Profitec 700

The Profitec Pro 700

Published by Mark
December 18, 2014 5:07 pm

As the newest member in our family of E61 espresso machines, we welcomed the Profitec Pro 700 into the Clive Coffee showroom with open arms. The shiny mirror exterior, perforated grid drip tray, symmetrical gauges and twist control knobs all come together perfectly on this stunning piece of equipment.

The Pro 700 has everything you could ask for in an espresso machine. Dual boilers with PID temperature control, rotary pump, a digital shot timer, and no-burn steam wand and hot water arms. Those using tall cups will appreciate the long drop distance between the portafilter spouts and the drip tray. The portafilter handle is fairly heavy. It feels nice and evenly weighted as you remove it from the group head for use.

The group head on the Profitec Pro 700 may look like your stock-standard E61 brew group but it has a secret. The internal ‘mushroom sleeve’ is solid stainless steel rather than chrome-plated brass. This tiny modification is an example of the attention to detail that Profitec should be congratulated on. In the long term this stainless steel part will require less maintenance than one made from the more traditional materials.

The same type of ingenuity has been applied under the ‘hood’ of this machine. The internal components are placed logically for optimal function and easy access. This is German precision engineering at its finest. Any service technician will surely breathe a sigh of relief when they open up this machine to work on.

When the machine is not plumbed in the cup warmer tray must be removed entirely to access the water reservoir. This is easy to do, as the rails serve as handles. The machine automatically shuts down if you let the water level run low.

One point to note on using the steam wand and the hot water arm. From tightly turned off the knobs need to be turned almost one full rotation before the spring loaded valves activate. While some baristas may find this cumbersome, the truth is that these knobs needn’t be tightened fully when not in use. You can keep it at the ‘just off’ position and this will give you more control as you’ll only need to turn the knob a little way to open the valves. This is particularly handy with the hot water as you can control the speed of water flow.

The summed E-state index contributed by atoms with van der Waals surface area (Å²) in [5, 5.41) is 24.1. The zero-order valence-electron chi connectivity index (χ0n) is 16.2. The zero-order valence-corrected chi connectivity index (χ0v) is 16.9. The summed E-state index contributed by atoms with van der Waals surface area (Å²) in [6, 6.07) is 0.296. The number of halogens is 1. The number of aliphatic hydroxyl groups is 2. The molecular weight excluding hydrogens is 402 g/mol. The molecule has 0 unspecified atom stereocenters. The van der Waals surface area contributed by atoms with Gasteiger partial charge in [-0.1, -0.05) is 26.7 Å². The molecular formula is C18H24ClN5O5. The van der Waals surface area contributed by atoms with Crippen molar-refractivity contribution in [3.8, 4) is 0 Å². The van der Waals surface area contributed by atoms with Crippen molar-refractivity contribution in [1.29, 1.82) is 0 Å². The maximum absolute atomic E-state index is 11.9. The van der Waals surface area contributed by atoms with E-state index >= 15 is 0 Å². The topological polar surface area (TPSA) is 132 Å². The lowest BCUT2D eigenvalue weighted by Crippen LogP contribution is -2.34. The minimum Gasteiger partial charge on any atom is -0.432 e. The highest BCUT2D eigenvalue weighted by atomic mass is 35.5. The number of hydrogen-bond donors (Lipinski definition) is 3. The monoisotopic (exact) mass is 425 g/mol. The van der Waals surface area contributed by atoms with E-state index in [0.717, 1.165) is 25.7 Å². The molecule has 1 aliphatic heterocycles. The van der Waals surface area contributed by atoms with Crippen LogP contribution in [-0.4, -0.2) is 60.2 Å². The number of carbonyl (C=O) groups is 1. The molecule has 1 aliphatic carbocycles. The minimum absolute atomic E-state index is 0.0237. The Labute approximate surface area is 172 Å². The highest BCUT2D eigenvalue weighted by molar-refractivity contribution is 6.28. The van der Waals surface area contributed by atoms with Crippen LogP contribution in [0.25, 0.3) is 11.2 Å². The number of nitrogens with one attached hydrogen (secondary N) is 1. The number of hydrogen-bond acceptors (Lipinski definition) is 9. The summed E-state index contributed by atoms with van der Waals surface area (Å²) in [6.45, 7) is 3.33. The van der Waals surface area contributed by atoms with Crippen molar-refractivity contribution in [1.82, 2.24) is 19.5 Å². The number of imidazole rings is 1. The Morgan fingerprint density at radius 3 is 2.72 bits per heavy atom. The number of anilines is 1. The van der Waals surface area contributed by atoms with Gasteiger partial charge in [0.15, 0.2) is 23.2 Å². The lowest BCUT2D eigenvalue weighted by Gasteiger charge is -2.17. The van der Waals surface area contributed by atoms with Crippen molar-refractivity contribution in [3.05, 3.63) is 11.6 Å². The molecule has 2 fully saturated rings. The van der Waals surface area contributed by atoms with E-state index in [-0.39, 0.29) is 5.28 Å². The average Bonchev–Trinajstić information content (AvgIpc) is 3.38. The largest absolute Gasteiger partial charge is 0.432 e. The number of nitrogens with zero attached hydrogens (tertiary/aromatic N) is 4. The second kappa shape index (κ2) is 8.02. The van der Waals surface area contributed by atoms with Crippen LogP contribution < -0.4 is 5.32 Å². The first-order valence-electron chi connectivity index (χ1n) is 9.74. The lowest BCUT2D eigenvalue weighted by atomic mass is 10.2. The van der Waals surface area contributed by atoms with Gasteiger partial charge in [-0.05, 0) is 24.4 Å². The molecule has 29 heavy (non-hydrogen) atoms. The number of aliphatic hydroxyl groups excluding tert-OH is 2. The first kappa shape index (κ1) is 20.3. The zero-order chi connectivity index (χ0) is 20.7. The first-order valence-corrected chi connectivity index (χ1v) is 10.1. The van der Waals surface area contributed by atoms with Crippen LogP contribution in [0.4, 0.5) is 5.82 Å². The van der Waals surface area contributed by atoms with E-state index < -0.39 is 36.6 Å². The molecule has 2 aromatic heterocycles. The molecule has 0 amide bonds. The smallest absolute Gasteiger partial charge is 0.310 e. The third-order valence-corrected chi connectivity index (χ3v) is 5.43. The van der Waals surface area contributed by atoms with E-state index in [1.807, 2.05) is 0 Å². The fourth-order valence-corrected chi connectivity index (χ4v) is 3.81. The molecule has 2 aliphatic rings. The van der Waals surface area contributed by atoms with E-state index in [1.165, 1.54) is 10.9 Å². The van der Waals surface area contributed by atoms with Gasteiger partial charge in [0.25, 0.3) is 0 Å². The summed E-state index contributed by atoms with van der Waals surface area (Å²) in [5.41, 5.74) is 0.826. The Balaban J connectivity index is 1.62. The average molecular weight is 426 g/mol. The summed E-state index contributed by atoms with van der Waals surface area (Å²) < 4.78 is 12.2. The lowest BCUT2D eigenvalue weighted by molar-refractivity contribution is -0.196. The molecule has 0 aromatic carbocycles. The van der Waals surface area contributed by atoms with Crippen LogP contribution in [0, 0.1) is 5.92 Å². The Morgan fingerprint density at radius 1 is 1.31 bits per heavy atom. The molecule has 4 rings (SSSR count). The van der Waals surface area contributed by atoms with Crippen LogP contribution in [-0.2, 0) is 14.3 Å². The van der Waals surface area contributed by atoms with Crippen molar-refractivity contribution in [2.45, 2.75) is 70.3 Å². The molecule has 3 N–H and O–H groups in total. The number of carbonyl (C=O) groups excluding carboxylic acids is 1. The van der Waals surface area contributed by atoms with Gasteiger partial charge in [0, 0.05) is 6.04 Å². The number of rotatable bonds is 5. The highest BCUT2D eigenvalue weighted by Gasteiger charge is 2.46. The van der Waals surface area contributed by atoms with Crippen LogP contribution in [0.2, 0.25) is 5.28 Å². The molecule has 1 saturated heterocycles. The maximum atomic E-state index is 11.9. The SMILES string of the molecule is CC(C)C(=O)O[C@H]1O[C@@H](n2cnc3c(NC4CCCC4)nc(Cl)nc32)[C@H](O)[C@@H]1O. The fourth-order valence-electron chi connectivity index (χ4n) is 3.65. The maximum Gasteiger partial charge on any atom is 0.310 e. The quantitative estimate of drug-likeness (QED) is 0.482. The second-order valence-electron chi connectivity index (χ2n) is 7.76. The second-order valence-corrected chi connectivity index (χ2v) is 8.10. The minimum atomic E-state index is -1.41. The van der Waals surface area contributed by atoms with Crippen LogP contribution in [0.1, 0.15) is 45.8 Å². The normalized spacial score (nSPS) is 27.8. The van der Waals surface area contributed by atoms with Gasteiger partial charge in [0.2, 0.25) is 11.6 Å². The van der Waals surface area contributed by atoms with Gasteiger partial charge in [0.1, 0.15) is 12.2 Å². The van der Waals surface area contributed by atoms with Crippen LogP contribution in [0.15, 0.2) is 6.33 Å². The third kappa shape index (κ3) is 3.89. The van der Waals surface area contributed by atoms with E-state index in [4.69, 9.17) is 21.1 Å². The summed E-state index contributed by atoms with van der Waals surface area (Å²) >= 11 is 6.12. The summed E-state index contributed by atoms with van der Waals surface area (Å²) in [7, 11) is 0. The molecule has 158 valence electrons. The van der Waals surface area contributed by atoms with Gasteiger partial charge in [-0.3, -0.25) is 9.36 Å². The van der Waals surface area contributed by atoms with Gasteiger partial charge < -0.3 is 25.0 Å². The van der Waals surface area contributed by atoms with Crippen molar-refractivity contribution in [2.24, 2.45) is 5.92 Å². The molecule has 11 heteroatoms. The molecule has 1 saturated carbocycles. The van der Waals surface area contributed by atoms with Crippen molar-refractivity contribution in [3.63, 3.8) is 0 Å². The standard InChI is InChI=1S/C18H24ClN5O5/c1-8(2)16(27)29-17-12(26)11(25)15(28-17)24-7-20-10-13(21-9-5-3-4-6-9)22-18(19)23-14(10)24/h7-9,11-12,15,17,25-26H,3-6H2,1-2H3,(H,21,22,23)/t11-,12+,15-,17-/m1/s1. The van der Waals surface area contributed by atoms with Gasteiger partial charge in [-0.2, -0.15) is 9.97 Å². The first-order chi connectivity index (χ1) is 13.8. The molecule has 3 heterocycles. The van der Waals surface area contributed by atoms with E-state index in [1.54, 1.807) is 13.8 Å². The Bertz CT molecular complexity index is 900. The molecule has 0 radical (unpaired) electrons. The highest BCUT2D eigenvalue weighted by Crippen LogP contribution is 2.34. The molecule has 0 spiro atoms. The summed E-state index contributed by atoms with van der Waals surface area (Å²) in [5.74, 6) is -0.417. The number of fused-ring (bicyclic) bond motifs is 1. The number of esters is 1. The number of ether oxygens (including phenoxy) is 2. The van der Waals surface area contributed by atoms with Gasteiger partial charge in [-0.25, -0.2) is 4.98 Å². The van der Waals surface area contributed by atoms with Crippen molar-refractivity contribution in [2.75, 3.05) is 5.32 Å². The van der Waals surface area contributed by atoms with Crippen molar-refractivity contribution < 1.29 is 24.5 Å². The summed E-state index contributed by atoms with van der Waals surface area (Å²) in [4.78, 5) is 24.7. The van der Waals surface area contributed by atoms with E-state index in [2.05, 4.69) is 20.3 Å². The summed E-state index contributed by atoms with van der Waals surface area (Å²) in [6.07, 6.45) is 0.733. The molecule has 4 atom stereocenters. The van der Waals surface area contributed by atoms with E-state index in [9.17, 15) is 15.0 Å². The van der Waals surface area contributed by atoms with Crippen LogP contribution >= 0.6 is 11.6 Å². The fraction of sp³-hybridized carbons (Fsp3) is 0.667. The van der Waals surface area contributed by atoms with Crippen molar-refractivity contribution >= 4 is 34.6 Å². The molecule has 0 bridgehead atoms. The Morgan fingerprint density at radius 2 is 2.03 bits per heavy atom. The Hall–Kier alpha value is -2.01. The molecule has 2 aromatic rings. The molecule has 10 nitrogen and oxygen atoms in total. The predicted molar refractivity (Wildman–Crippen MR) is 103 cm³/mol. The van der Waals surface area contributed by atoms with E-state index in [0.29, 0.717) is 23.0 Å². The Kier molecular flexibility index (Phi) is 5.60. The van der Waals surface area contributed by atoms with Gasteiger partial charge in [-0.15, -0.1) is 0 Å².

We pulled shot after shot on the Profitec Pro 700. The consistency in cup was notable. The 4-holed steam wand achieved silky smooth textured milk with ease. The macchiatos were amazing, it was hard to stop drinking them!

It is clear that Profitec knew exactly what they were doing when they built this machine. We can’t wait to see what other developments and features they bring to the table in the future.

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4 Comments

  • Written by: Basil

    I spoke with Paul today. I indicated my love of the Profitec Pro 700 after doing considerable research. I like it because of the dual boiler and the German engineering which seems to be flawless inside. It seems practically perfect.

    When asking him about a machine that’s comparable, he mentioned the Quick Mill M58. I admit to having a slight second doubt about my choice after we discussed it. I am impressed with he joystick action of the valves. Honest feedback appreciated thanks!!!!

  • Written by: robin

    I have one of these and agree with all positive remarks made.
    One problem though – I find that when you finish the shot some of the water exhausted from the bottom of the brew group makes its way to the black metal behind the drip tray onto the rocker switches which are there – water and electricity do not mix. Does anyone else have this problem?

  • Written by: Ben Piff

    Hi Robin,

    Thanks for the note. I haven’t heard of anyone having an issue with their switches, has this been a problem for you? The good people at Profitec have been very responsive and helpful as people discover aspects of the machine that need to be improved, so keep us (and them) posted.

    Best regards,
    Ben

  • Written by: scott fickes

    Robin…Is it possible you have the grate turned around so the drip hole is at the front instad of the rear?

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